G.S. Levy, PhD, APD, Principal
Quenching Australia's thirst: A trend analysis of water-based beverage sales from 1997 to 2011
Article first published online: 23 JAN 2014
© 2014 Dietitians Association of Australia
Nutrition & Dietetics
Volume 71, Issue 3, pages 193–200, September 2014
How to Cite
Levy, G. S. and Shrapnel, W. S. (2014), Quenching Australia's thirst: A trend analysis of water-based beverage sales from 1997 to 2011. Nutrition & Dietetics, 71: 193–200. doi: 10.1111/1747-0080.12108
W.S. Shrapnel, MHP, APD, Director
- Issue published online: 26 SEP 2014
- Article first published online: 23 JAN 2014
- Manuscript Accepted: NOV 2013
- Australian Beverage Council Ltd
- carbonated beverage;
- dietary sucrose;
To show trends in sales of sugar-sweetened and non-sugar water-based beverages in Australia over a 15-year period.
Data were obtained from grocery sales surveys and adjusted to yield total market sales. Trends were examined using regression analysis both in absolute terms and per head. Home scan data were used to evaluate patterns of carbonated soft drink purchase according to income and household structure. Usage patterns by age and sex were also assessed.
Sales of non-alcoholic, water-based beverages grew at a rate of 1.7% per annum, driven largely by sales of non-sugar varieties (4.9% per annum) with a smaller contribution from sugar-sweetened beverages (0.3% per annum). Volume share of non-sugar increased from 30 to 42% over the 15-year period, while sugar sweetened showed sustained loss of share. Sales of sugar-sweetened carbonated soft drinks fell over 15 years at a rate of 0.7% per annum, with a drop in volume share of 18%. Still water, energy and sports drinks showed persistent growth. Sugar contribution from water-based beverages and soft drinks fell from 9.2 to 7.6 kg per person and from 8.4 to 6.2 kg per person, respectively. Soft drinks, energy drinks and sports drinks were most popular with teenagers and young adults, but not with older individuals. Low-income households purchased less soft drinks compared to middle- and high-income households.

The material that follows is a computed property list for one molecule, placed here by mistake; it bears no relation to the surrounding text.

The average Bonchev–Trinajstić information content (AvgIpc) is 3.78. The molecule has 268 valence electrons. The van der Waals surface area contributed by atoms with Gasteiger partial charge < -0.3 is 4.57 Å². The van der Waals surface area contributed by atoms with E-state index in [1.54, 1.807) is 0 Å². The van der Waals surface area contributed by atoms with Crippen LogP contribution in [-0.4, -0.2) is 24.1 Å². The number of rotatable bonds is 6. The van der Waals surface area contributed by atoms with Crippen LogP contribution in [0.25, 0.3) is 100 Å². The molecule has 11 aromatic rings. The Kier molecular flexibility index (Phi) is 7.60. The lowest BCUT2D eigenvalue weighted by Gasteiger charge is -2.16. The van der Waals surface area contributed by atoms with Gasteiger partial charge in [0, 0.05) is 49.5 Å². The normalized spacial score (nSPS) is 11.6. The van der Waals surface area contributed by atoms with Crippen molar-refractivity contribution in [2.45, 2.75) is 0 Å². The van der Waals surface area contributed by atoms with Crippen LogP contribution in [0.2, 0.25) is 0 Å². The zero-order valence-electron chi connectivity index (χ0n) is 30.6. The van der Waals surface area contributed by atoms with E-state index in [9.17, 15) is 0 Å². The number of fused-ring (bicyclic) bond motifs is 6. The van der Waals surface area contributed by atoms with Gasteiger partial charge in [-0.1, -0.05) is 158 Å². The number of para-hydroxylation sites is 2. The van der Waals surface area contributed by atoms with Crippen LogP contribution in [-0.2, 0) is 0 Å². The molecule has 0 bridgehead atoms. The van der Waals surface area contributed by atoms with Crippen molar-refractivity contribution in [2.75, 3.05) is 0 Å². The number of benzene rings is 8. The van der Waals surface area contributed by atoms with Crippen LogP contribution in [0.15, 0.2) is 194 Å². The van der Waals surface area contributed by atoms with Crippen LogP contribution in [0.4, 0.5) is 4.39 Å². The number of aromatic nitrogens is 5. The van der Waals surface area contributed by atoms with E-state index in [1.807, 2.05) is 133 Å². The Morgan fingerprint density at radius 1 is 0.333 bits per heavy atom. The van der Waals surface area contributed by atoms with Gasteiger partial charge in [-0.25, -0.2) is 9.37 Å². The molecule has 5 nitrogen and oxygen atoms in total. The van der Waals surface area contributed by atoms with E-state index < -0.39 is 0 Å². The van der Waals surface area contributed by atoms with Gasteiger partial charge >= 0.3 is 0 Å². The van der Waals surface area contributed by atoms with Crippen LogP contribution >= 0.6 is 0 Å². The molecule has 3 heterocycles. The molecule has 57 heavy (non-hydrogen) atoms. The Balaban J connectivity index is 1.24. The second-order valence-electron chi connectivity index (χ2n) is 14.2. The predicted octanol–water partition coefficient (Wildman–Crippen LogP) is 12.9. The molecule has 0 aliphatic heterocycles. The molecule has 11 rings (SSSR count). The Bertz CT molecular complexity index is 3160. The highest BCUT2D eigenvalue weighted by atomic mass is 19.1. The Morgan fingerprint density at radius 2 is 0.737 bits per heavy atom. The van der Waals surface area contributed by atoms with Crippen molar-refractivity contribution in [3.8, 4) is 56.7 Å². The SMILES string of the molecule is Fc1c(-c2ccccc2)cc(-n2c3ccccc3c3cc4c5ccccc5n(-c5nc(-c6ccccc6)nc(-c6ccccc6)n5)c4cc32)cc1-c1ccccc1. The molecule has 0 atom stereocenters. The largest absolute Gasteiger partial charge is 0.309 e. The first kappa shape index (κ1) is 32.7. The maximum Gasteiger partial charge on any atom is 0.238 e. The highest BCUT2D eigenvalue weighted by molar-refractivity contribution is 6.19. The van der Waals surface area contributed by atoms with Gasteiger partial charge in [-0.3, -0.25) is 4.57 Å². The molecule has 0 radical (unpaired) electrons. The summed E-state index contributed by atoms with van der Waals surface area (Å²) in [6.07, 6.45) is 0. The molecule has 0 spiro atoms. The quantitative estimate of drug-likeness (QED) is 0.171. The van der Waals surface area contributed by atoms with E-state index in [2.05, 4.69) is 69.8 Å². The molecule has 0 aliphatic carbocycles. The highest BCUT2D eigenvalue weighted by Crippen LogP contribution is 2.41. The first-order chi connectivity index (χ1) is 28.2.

The water-based beverage category is undergoing a fundamental shift from sugar-sweetened to non-sugar drinks. The consequent fall in the sugar contribution from water-based beverages, and soft drinks in particular, is consistent with public health objectives.